MPs' demand for backbench debating time exceeds supply
Last Monday may have been the Commons' Backbench Business Committee's finest hour so far - with national attention, political turmoil and half a million viewers on BBC Parliament, for its debate on an EU referendum - but it has its troubles.
Today's bidding session for the two slots in the chamber of the Commons available to the committee on the 8th and 15th of November demonstrated the pressures it faces. The Conservative Robert Halfon, backed up by a formidable online petition, wanted a debate on cutting fuel prices. It was, he pointed out, a very big issue - with soaring fuel prices squeezing family budgets and businesses across the land.
Then there was a contingent from the Defence Select Committee bidding for a general debate on defence. The chair of the Defence Committee, James Arbuthnot, made a powerful case that defence deserved special treatment - and that it would be disrespectful to the armed forces to relegate discussion of these matters to Westminster Hall. In the days before the Backbench Committee there were five such debates a year; now there are hardly any.
Part of the problem here is that the Backbench Committee was handed the time once devoted to this kind of set-piece general debate. There were regular debates before EU summits, there was an annual fisheries debate, a Welsh debate, held close to St David's Day a Scottish debate, a debate on the work of the Public Accounts Committee, an annual fisheries debate, and so on. And the committee has not always been keen to continue with these traditions, often to the ire of those who value them.
And then there was rising Tory star Dominic Raab arguing for a debate on the UK's extradition arrangements, flanked by Lib Dem patriarch Sir Menzies Campbell and Labour select committee chair, Dr Hywel Francis - a classic issue for a backbench debate.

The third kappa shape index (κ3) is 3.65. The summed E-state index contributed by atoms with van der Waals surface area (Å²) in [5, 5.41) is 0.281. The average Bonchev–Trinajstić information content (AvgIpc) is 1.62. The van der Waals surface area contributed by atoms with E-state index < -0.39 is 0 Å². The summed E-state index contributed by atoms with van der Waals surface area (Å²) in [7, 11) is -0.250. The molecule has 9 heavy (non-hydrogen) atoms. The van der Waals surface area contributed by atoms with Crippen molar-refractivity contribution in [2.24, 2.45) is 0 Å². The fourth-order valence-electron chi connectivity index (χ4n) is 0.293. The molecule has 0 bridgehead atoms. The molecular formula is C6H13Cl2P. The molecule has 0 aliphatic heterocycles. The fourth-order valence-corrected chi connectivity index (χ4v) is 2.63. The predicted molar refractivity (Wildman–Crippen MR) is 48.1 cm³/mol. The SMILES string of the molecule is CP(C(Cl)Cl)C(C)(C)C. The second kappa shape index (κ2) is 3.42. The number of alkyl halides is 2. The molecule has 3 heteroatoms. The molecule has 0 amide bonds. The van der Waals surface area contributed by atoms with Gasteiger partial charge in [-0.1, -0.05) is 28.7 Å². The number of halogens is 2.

Which to choose? The committee is caught between assorted rocks and hard places most weeks, now. It was slammed in the press last week for failing to schedule a debate on fuel prices, and accused of ignoring the many thousands who signed the supporting petition. It was clear that the members of the defence committee were not amused to have to bid for time to debate vital defence issues. And of course the committee was set up in the first place to allow backbenchers a route of their own to get subjects onto the floor of the Commons.
Of course they had e-petitions foisted on them by the government, which simply announced that they would henceforth be responsible for finding the time for them to be debated. There's already talk of the need for a Petitions Committee to take over this duty. And maybe there's a case for having a block of time specifically allocated for debates on the work of select committees - perhaps via the Liaison Committee. But it would shatter the progress made in opening up the work of the Commons if either of those innovations came at the expense of backbench debating time.
As it happens, the government has an opportunity to be generous with Commons time at the moment. Almost all major legislation has gone across to the Lords, and MPs are dealing with Lords amendments. Ministers could allocate time for many of these causes if they wanted.
UPDATE: The committee has approved the debate on fuel prices for 15th November. There will be half a day on the petition and half a day on fisheries.
On 8th November the chair of the Transport Committee, Louise Ellman, will make a statement on her committee's latest report and then lead a debate on the cost of motor insurance, based on this report, published in September.